Robin Hood (Lousy ale) Angling Club
The mates I used to go on holiday with were: Bill Bates, and Jock Kirkpatrick, and Mad Ken.
We’d rented a cottage in Lockerbie for the week, feeling assured that Jock would be able to show us the places to find the best fishing.
We filled up the Austin J4 van with the fishing tackle, baits, and fodder we thought we’d need and set off in the van, the box that Ken dropped on me foot didn’t cause too much bruising.
Ken was driving first, then I did for a bit, then Ken took over again. We got just over the English/Scotland border before we got lost.
We used to have a little bet between each other each day we fished, £1 for the biggest fish caught, £1 for the most fish caught, and £1 for the biggest weight of fish caught. In the event of a draw or no fish caught, we used to donate the bet money to the NSPCC.
We arrived (2 hours after the ETA), found the owner, and ensconced ourselves in the cottage.
We agreed I’d do the breakfasts and snap, Jock would do the evening meals, Bill would do the cleaning, and Mad Ken would do the driving. Nothing if not democratic we were.
Next morning, after breakfast, we went on a recce to find Lochmaben to suss out the fishing.
We asked a local resident, sat on the verge with a bottle of Iron Brew, which direction the Loch was in, and we think he said, “Right straight up the hill, carry on, it’ll be on your left!”
After about five miles, with no sight of Lochmaben we thought we must have passed it somewhere, and spotted a chap ambling along the lane, we stopped and asked him.
His reply was double-dutch to Bill, Ken and I.
As we drove off none the wiser, and asked Jock for a translation, and he said he’s no idea what he was talking about either, he was born in the Outer Hebrides and couldn’t understand what the man was saying any more than we three Sassenachs could!
We got the map out, and decided to carry on to Motherwell instead. A further ten or so miles on, we saw the sign for the Loch!
After five days fishing the four of us had yet to get a bite, let alone a fish, and was out of pocket on the bets.
We found a pub called the Midland Hotel out in the wilds, and visited for a pint and a game of dominoes. The landlord came from Derby. At ten o’clock, he told us to go into the bar side and drinking will continue in the cellar!
And he was serious.
Sure enough, at ten o’clock we went into the absolutely packed out bar, and within a few minutes, everyone was filing through behind the bar, and down the steps into the cellar, which proved to be a fully equipped bar, with tables chairs, and piped music!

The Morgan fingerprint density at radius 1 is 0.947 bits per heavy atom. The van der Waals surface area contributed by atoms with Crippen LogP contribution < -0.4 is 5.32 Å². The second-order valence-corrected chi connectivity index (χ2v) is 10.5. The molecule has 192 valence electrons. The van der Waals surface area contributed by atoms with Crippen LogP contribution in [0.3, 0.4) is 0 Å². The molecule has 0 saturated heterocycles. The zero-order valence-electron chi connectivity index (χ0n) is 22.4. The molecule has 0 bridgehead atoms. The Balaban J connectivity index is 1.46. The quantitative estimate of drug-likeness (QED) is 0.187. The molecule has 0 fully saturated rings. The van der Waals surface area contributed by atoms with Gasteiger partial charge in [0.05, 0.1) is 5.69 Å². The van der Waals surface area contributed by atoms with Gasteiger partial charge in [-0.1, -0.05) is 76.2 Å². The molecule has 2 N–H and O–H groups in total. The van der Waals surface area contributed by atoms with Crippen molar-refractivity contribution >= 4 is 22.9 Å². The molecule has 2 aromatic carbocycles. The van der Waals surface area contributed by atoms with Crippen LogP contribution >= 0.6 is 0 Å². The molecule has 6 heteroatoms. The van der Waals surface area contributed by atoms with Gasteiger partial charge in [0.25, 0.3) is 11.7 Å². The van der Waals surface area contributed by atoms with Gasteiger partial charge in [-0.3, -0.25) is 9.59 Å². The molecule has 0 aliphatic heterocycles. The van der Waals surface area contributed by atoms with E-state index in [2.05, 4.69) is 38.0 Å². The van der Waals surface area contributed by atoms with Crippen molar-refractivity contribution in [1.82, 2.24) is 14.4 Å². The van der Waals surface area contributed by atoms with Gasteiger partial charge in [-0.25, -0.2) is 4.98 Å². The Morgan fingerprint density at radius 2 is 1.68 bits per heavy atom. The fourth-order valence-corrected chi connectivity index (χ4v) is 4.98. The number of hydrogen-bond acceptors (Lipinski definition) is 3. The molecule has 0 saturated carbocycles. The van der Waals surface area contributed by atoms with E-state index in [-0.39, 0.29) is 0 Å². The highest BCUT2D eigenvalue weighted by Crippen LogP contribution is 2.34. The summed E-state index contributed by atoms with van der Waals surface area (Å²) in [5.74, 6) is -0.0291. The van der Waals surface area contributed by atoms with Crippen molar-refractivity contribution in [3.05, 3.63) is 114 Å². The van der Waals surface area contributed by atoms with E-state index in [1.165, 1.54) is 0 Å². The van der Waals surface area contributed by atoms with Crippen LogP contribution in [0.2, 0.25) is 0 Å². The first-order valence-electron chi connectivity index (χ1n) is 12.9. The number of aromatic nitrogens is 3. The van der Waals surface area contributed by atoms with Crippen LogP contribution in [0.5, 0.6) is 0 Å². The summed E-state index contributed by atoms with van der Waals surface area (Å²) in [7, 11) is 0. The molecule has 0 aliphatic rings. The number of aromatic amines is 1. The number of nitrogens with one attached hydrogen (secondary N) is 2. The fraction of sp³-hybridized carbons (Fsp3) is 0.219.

Around about midnight a pair of legs appeared walking down the steps from above, they were wearing black boots, and a black pair of trousers… as it came down, it revealed the bottom of his tunic, his torch, and the shiny buttons on his uniform – yes it was a police officer.
I thought “Bloomin’ ‘eck, we’re for it now.
But no, he spoke to no one, just walked to the bar and grasped the pint that had been poured in silence for him, belched, turned and disappeared up the steps. Amazing!
The electrics played up on the van, and with Mad Ken the only one with any knowledge of the engine and mechanics of vehicles, he toyed with it for ages, and sure enough, he got the lights back on. No indicators, but at least we could see where we were going.
My turn to drive us back to the cottage, and I tried to followed the three sets of verbal directions being given me, while attempting to read the map and drive the van.
We set off, and in the middle of the wilds… splutter, jump, jerk.. stop! We had ran out of petrol, but the fuel gauge read half full, the electrics playing up again?
The lads kindly elected me to walk to the village or whatever it was we could see in the distance. It took me about an hour to get there, there was three cottages, a big house, and thank heavens a garage! I enquired if he could assist us, and judging by his body language (I could not tell clearly what he was actually saying with his accent), he wanted me to join him on his Land Rover, and we went to the lads waiting in the van.
We were towed to the village, and the chap had a look at the van, and decided spare parts were needed and told us he could get them in a few hours, and then it would take about 2 hours to sort the panel out.
He kindly said we could pay his missus, and she’d provide a meal for us while we waited, and led us to one of the cottages. As we walked down the path to the house, the door opened, and the man’s wife ducked to get through the door, and came out to greet us.
She was about 6’5″ tall, muscular, wide, and scared the shit out of us. But needs must and we went in and settled in the front room, while she conjured up a meal for us.
She came back in with a massive plate for each of us, fully filled with fodder. The only thing I could recognise in the offerings, were the tatty-scones, as for the other nourishment on the plate, well I’ve no idea, but it tasted okay to me.
That cost us nearly all of the money we had left, still we were going home now.
We were away in our now working van by about 1900hrs, and by 1925hrs on our way home… we were lost again.
When we eventually arrived back in Nottingham, I dropped Bill and Mad Ken off, then took Jock and myself back home. (Jock and I lived in the same terrace of two-up two-down hovels)
The house had been burgled in my absence, and there was three bills lying at the foot of the letter box than needed paying!
A disappointing holiday to say the least.